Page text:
brought the systematic dismantling of state-funded abortion services in
Sometimes the rundown of abortion services has been accompanied by legal
challenges. In 1989, a review of the Missouri state law ruled that states
can impose restrictions on abortion as long as they are not 'an undue burden'.
Just what constituted 'an undue burden' the supreme court declined to define,
but it allowed Missouri to restrict the use of public money, medical personnel
and facilities for abortion. More often, cuts in abortion facilities have
passed almost unnoticed. It was not considered an issue for the supreme
court when Reagan insisted that funding designated for Medicaid - the American
version of a public health service - could not be used for abortion purposes.
Aborting 'the underclass'
It is unlikely that the supreme court will do as the 'pro-choice' activists
fear and use the Pennsylvania case to overturn Roe v Wade. It is far more
likely that the Pennsylvania case will be used to shore up the Missouri
decision, allowing states to hinder women from getting abortion on request
while leaving intact some, increasingly limited, abortion provision.
If Roe v Wade is overturned, individual states would have the right to ban
abortion altogether. Despite the pro-life rhetoric of the supreme court,
this is not what the American establishment wants. A constitutional endorsement
of bans on abortion has the potential to whip up considerable public anger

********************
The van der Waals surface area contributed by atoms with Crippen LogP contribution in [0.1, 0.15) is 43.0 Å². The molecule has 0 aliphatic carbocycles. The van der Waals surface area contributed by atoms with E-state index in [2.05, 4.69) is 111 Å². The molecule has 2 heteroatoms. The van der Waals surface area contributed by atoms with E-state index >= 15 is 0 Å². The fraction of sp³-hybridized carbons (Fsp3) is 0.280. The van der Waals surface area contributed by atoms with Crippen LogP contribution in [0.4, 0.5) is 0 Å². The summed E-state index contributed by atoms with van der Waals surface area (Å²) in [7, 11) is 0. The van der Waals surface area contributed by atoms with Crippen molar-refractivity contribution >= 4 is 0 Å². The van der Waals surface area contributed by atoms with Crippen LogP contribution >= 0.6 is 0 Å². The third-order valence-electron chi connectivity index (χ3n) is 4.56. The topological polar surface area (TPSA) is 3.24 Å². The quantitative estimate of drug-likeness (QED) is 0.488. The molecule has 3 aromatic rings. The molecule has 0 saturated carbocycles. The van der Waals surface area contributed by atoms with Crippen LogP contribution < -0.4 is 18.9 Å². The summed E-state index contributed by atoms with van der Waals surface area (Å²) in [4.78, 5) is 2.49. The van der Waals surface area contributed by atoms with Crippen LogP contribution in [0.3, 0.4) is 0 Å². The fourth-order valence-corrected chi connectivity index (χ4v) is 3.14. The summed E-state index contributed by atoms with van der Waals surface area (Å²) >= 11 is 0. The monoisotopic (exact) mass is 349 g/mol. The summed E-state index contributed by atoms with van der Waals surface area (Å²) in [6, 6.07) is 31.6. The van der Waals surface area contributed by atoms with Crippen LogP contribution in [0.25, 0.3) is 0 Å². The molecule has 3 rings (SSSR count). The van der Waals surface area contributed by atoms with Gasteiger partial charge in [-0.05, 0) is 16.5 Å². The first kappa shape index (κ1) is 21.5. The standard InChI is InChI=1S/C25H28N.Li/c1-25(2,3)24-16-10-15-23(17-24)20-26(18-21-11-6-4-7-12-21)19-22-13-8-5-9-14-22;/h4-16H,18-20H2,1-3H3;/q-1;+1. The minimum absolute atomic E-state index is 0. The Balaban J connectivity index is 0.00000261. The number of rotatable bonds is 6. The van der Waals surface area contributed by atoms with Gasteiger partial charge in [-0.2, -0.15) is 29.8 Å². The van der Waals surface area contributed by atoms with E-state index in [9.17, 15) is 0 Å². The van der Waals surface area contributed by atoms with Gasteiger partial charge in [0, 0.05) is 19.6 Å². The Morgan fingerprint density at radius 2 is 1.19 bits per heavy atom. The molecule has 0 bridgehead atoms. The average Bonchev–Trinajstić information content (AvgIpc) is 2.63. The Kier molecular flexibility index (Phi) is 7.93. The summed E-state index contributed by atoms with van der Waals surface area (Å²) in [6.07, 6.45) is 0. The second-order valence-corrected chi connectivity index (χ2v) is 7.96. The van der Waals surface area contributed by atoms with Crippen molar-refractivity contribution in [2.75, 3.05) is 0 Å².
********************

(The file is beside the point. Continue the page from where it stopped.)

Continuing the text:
with possible destabilising consequences.
The majority of Americans are opposed to state bans on abortion. In April
in Washington, a million people demonstrated against the Pennsylvania restrictions.
The Democratic Party has picked up on this mood. All of the leading candidates
for the Democrats' presidential nomination claim to be 'pro-choice', and
the party has pledged to go into the election campaign with a commitment
to Row v Wade on its platform. A Republican-dominated supreme court is unlikely
to want to stir up the issue any more than necessary - at least until the
presidential election is over.
Furthermore, even some of those who claim to be pro-life are uncertain about
restricting abortion. Their horror at the rising number of abortions in
the USA is balanced by a concern about the growing number of blacks, Hispanics
and poor whites on welfare - those whom the authorities label 'the underclass'.
The American authorities are turning to population control measures in an
attempt to 'keep down the poor'. In many states welfare benefits are now
linked to contraceptive regimes - you only get your money if you don't get
pregnant. And in this context abortion is seen as a necessary evil.
The supreme court should have no problem balancing such pragmatic political
necessities with its commitment to 'the sanctity of life'. It had no problems
squaring its collective conscience with the endorsement of the recent gassing
of Robert Harris, or the electrocution of Roger Coleman. Paradoxically,
the only two members of the supreme court to oppose those executions were
Harry Blackmun and John Paul Stevens - the two 'pro-choice' justices.
Reproduced from Living Marxism issue 45, July 1992